Considerations and requirements when providing equity income to your mobile employee

Contributed by Global Tax Network (GTN), 04 February, 2019

Equity income is an important part of the compensation and talent management strategy for many companies. The provision of equity income can assist in attracting new talent as well as in motivating and retaining current employees. It allows companies the ability to directly reward employees for business growth over specified periods of time.

Depending on the type of award, the employee may receive compensation when they earn the right to receive a benefit (at the time of "vest") or when they decide to buy or sell stock at a specified price (at the time of "exercise"). By design, the right to receive, buy, or sell the equity may take place over several years, further helping to align employee goals with long-term strategies and providing the company with an important retention tool for key employees.

The same characteristics that make equity income such a valuable part of a compensation strategy also lead to tax compliance challenges for the employer, especially when the equity income is provided to mobile employees who work in multiple domestic or international locations. Below we focus on the income tax risks for companies and employees with equity income, legal considerations relating to the provision of equity income to mobile employees, and the current global and US legislative tax landscape. By understanding the tax and legal requirements and by monitoring the changing legislative landscape, your organization can effectively manage risk and utilize equity income to drive business results.

Income tax considerations

Mobile employees create challenges for a company's global and domestic payroll reporting. The vesting requirements for most equity-based compensation are linked to the employee's service over several years.

When an employee works across state lines or international borders on a regular basis or for extended periods, taxing jurisdictions often require the employer to report taxable compensation and withhold the required taxes for payroll purposes. This reporting may relate to the employee's tax residency status at the time of a taxable event (e.g., grant, vest, exercise of the equity award). This reporting could also be based on the employee's work locations during the period that the compensation was earned (e.g., based on the proportion of workdays in the taxing jurisdiction between the grant and vest or restricted stock units).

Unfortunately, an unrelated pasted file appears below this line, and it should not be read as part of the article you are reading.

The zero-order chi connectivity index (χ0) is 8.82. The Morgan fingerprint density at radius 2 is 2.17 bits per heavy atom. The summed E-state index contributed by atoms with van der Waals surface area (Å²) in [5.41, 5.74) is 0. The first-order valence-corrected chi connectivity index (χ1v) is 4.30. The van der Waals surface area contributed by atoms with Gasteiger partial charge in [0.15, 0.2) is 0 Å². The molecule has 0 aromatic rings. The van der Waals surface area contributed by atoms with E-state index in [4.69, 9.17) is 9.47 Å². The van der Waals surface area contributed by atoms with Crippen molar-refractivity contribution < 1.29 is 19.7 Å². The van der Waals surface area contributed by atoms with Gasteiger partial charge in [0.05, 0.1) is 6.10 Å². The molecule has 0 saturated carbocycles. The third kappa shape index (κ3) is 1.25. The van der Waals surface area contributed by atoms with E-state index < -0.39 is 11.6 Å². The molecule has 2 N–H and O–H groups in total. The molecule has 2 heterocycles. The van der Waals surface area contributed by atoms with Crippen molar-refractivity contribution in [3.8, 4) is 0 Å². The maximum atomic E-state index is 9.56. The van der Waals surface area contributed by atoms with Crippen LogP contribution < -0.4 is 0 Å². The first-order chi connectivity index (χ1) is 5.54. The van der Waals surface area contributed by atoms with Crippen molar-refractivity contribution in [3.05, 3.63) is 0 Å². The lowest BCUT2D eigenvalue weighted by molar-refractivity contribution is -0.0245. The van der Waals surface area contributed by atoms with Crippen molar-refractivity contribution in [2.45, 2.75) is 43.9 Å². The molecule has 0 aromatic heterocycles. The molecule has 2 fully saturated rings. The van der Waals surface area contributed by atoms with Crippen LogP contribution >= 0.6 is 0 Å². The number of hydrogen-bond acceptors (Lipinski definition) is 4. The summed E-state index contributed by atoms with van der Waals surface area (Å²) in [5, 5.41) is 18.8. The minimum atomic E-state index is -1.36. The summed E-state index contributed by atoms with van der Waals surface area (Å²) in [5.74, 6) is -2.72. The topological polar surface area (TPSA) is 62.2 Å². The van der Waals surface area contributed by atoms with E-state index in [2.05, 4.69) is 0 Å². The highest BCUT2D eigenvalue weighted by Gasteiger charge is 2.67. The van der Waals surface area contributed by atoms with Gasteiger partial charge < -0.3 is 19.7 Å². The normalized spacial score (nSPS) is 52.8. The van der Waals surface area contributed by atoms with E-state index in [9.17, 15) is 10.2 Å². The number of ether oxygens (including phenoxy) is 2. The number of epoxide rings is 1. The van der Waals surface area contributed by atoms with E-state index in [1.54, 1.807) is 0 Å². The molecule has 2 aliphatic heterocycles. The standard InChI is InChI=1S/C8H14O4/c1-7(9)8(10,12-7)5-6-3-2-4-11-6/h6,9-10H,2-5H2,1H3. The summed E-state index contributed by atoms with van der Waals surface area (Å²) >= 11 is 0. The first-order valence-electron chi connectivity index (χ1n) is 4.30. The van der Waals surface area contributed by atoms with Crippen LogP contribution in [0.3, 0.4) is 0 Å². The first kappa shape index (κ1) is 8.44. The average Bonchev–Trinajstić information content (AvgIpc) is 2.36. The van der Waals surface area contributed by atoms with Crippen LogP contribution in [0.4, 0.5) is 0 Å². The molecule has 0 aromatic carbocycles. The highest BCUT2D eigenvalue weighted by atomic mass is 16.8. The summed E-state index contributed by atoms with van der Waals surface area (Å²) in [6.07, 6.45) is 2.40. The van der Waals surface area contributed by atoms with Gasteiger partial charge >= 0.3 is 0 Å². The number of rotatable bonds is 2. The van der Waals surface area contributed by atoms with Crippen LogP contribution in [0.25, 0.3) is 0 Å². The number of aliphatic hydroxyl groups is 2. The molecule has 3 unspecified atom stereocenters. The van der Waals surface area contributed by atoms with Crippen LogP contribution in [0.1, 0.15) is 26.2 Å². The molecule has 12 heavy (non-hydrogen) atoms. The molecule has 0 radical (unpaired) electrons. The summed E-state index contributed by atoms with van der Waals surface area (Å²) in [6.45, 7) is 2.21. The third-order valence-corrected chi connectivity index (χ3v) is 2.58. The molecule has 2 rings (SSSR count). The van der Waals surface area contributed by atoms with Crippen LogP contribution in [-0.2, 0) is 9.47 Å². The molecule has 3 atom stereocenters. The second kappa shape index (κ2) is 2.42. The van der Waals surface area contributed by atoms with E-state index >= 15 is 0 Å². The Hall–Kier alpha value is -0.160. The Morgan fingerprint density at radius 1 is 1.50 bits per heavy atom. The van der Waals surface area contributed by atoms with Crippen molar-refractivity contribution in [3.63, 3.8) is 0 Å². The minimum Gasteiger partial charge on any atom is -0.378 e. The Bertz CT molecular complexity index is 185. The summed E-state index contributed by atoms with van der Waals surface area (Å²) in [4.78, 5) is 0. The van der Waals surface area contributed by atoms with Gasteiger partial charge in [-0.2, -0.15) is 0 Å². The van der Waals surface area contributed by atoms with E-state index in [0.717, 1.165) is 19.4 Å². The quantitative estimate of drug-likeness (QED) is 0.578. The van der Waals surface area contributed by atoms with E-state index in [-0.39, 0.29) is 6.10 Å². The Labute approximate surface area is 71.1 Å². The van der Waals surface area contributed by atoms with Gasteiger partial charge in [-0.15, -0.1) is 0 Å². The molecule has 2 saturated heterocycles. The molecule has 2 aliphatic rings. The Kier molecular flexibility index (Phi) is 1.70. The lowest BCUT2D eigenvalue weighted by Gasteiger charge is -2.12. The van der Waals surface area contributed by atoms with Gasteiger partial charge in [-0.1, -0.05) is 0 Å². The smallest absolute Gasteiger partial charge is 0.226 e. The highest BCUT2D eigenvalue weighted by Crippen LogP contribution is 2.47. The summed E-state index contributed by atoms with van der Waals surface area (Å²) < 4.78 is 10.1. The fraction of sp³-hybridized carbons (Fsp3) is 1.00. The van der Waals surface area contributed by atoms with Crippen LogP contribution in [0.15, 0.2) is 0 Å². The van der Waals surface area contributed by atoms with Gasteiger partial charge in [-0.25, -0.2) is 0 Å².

Similarly, the employee is expected to appropriately report income to the various jurisdictions in which they have worked on their annual income tax returns. Similar to the employer's tax reporting requirements, employee taxation may be linked to tax residency status or the location of workdays during the earnings period for the equity award.

US companies need to be aware of specific challenges if they provide equity income to employees who work in other countries or in multiple states.

Global tax considerations

US-based equity compensation plans may not have consistent tax treatment in other countries. These differences can create risk and unforeseen tax consequences that, in extreme cases, can result in the equity income becoming a disincentive, rather than an incentive, to the employee. Common equity related tax and payroll challenges for employers with globally mobile employees include:

It is important for employers to review the individual plans and determine the appropriate tax treatment in the various countries.

For the employee, individual income tax return filing obligations can also vary from country to country and are often not aligned with the employer payroll tax withholding obligations. It is important for a company to provide employee communications that will outline the employee and employer tax reporting and withholding requirements related to equity-based compensation.

US state tax considerations

Employee relocations or employees who work in multiple states can create compliance burdens for the employer. As the employer, there is often a requirement to report and withhold state individual income tax for both the state in which the employee is a resident and other state(s) in which income may be attributable. In order for the employer to be compliant, they must know the tax residency status of the employee, as well as where the employee has worked.